A rousing, straight-forward examination and deconstruction of the various forms of sexism online, among geeks and in the tech industry. Penny's understanding of internet and geek culture comes to the forefront as she reaches a fundamentally optimistic view that we geeks do have the chance to change the horrible treatment of women both online and off, and the misogynistic vileness that's at the very core of online experience.
Paula Dennan
Jul 30, 2014 rated it liked it
If you are a woman who has spent any amount of time having an opinion on the internet then there is little in Laurie Penny's text that is news to you, but it is a well written and worthwhile read, nonetheless, and could serve as an introduction piece to people who aren't familiar with this area of things, yet.
Mark
Oct 12, 2014 rated it it was amazing
A great discussion of some of the issues around sex, gender and geekdom on the internet. While she does a great job of making it clear that the web is not the utopia it's often presented as, she also ends on a message of hope, that the geeks so influential in establishing the early culture of the internet can continue to help shape and improve it.
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Laurie Penny is a journalist, an author, a feminist and a net denizen. She is Contributing Editor at New Statesman magazine, and writes and speaks on social justice, pop culture, gender issues and digital politics for The Guardian, The Independent, Vice, Salon, The Nation, The New Inquiry and many more. She is the author of Cybersexism, Penny Red and Meat Market: Female Flesh Under Capitalism, as ...more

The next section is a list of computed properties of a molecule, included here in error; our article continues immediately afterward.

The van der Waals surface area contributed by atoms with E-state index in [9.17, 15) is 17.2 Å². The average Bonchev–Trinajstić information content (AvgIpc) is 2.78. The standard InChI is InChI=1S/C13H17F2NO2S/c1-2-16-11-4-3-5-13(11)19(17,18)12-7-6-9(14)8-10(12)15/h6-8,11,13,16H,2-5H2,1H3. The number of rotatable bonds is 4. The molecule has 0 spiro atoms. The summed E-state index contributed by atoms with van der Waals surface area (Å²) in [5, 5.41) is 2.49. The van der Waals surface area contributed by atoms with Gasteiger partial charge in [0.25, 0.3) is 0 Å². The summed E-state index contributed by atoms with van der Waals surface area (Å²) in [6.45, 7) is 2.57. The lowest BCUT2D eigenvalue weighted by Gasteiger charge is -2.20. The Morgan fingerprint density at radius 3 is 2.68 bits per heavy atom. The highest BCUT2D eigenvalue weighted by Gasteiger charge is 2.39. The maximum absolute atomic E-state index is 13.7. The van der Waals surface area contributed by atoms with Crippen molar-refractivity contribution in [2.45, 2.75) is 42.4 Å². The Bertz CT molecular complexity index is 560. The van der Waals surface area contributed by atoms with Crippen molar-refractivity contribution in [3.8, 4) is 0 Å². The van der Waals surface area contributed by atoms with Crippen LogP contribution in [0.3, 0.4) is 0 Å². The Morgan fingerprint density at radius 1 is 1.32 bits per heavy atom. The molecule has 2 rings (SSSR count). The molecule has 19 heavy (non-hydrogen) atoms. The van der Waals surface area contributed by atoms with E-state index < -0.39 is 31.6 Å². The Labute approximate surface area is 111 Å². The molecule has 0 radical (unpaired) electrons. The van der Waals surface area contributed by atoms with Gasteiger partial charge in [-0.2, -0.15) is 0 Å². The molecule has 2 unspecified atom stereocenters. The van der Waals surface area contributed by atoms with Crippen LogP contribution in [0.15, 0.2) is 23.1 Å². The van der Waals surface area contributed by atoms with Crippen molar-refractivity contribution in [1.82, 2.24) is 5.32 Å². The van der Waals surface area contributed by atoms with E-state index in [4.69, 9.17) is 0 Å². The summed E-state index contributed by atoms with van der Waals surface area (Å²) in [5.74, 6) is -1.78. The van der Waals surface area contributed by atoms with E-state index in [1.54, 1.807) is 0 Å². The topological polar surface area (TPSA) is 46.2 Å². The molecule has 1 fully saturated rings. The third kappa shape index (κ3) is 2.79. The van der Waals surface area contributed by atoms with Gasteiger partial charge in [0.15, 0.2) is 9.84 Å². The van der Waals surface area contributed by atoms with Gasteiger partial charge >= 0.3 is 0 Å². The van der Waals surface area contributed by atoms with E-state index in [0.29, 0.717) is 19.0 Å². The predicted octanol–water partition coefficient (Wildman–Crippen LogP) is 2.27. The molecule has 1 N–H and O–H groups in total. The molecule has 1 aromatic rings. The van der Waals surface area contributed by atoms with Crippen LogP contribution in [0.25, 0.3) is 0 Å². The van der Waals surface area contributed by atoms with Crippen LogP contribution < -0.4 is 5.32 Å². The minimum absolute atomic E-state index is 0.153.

“The fact that ‘attention seeking’ is still considered a slur says much about the role of women in public life, on every scale.” 5 likes
“We were there too, the other geeks and weird kids whose lives were hellish at school, who escaped into books and computers, who stayed up all night scanning obscure forums, looking for transcendence, dreaming of elsewhere. We were there too, but you didn’t see us, because we were girls. And the costs of being the geek were the same for us, right down to the sexual frustration, the yearning, the being laughed at, the loneliness. […] We had to fight the same battles you did, only harder, because we were women and we also had to fight sexism, some of it from you, and when we went looking for other weird kids to join our gang, we were told we weren’t ‘real geeks’ because we were girls.” 4 likes